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Diving Instructor Cue Card
© WWF-Hong Kong

WWF has invited many diving instructors, instructor trainers and course directors to join Marine Conservation X Dive-training workshops, discussing how to incorporate conservation elements into regular training courses. We have collectively developed a Code of Conduct for instructors and divers and a new underwater hand signal to remind diver to mind their fins, aiming to raise awareness of divers and minimize the impact of diving activities on ocean environment.

WWF has designed a set of 4-page diving instructor scuba diving cue card for easier daily training. If you are a diving instructor and would like to receive one, please contact us at Oceans@wwf.org.hk.

​To encourage the diving community to promote our Code of Conduct, WWF has also initiated a #MindYourFins social media campaign and launched #MindYourFins diving mask straps. We welcome all the divers to join our campaign, stay tuned to our social media update for more information!

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Divers Code of Conduct

  1. Buckle Up
  • Double check your gears (such as your second octopus and gauge) before you jump into the water. Keep a streamlined position and avoid dragging on seabed, coral or other marine life.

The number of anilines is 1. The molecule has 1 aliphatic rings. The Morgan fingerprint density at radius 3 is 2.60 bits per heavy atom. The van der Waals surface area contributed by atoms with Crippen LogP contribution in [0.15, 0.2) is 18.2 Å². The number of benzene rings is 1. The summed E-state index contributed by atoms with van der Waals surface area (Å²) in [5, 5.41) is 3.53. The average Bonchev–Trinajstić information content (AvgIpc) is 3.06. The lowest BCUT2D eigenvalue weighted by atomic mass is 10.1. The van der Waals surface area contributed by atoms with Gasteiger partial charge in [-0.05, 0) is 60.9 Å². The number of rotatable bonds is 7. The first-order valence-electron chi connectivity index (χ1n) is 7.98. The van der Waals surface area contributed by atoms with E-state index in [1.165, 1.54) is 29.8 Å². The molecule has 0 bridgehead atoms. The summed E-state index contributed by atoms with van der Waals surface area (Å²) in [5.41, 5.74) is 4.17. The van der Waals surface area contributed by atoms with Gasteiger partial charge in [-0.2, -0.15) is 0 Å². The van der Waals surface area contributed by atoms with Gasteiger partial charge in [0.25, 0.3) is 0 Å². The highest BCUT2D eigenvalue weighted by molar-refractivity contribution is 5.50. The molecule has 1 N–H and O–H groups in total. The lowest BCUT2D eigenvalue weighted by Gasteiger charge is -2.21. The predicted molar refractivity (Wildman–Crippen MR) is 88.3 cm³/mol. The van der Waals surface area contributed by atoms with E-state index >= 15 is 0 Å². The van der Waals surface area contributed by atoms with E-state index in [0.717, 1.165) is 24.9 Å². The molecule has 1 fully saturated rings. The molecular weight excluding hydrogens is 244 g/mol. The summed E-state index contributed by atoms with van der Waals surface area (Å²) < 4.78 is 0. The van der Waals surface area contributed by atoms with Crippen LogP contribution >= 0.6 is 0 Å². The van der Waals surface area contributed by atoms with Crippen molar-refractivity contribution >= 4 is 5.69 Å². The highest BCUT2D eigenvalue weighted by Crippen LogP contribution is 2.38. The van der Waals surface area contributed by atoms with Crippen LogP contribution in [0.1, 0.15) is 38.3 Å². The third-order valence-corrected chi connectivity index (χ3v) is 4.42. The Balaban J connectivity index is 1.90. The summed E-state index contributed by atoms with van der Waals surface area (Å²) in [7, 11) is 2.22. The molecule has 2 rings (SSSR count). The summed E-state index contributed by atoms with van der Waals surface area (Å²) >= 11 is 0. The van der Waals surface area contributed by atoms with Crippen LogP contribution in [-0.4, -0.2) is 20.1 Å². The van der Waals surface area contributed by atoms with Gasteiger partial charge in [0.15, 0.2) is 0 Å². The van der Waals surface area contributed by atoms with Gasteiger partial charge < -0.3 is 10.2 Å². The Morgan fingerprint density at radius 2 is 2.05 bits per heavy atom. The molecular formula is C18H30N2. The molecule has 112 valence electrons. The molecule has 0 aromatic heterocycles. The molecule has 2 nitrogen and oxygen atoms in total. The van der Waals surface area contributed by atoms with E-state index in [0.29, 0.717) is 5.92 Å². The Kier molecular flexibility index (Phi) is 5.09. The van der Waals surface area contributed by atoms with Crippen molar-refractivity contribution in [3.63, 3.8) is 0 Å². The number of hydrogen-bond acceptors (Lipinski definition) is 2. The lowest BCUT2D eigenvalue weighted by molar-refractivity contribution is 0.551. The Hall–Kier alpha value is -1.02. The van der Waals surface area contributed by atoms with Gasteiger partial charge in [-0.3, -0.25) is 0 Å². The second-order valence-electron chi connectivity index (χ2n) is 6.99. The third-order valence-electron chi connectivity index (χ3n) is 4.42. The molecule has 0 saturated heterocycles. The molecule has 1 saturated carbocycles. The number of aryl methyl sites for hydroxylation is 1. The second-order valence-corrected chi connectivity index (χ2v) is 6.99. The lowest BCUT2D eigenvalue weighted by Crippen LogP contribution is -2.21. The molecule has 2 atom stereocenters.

2. Control Your Buoyancy
  • If the water visibility is low or you are descending too fast, there’s a high chance you’ll land on seabed or marine life directly and cause damage
  • Ensure proper weighting and build your buoyancy before reaching the bottom
  3. Mind Your Fins!
  • Be aware of your kicks.
  • Downward kicking could pull up sand or bottom sediment, ending up covering corals and impeding their growth
  4. No Touching
  • Study shows that divers with gloves are more likely to touch corals and other marine species
  • Avoid wearing gloves when diving, except in special circumstances
  • Do not touch marine life, because some coral species are slightly toxic and some marine organisms might be dangerous
  5. Don’t Take Them Away
  • Avoid interfering with marine life. Corals provide habitat and food for many other species, different marine organisms also play an important role in the ecological chain
  • It is illegal to collect corals and capture other marine species in marine parks/marine reserves
  6. Be a Responsible Underwater Photographer
  • Studies found that divers taking underwater photos touch seabed more frequently than those who are not, because they might rely on other objects to keep balance
  • When taking underwater photos, divers should keep good buoyancy and identify rocks from corals. If you need to support yourself, use rocks, not living organisms like corals.
  7. Leave No Trace
  • Everything a diver leaves in the ocean will become marine litter
  • Remember to bring suitable amount of equipment and tools when diving and take all your belongings and trash when you leave
  8. Don’t Pollute the Ocean
  • Sunscreens and body wash usually have chemicals which can pollute the ocean or even lead to coral bleaching
  • Wear diving suits with UV protection rather than sunscreens
  • Use plain water to clean up after your dive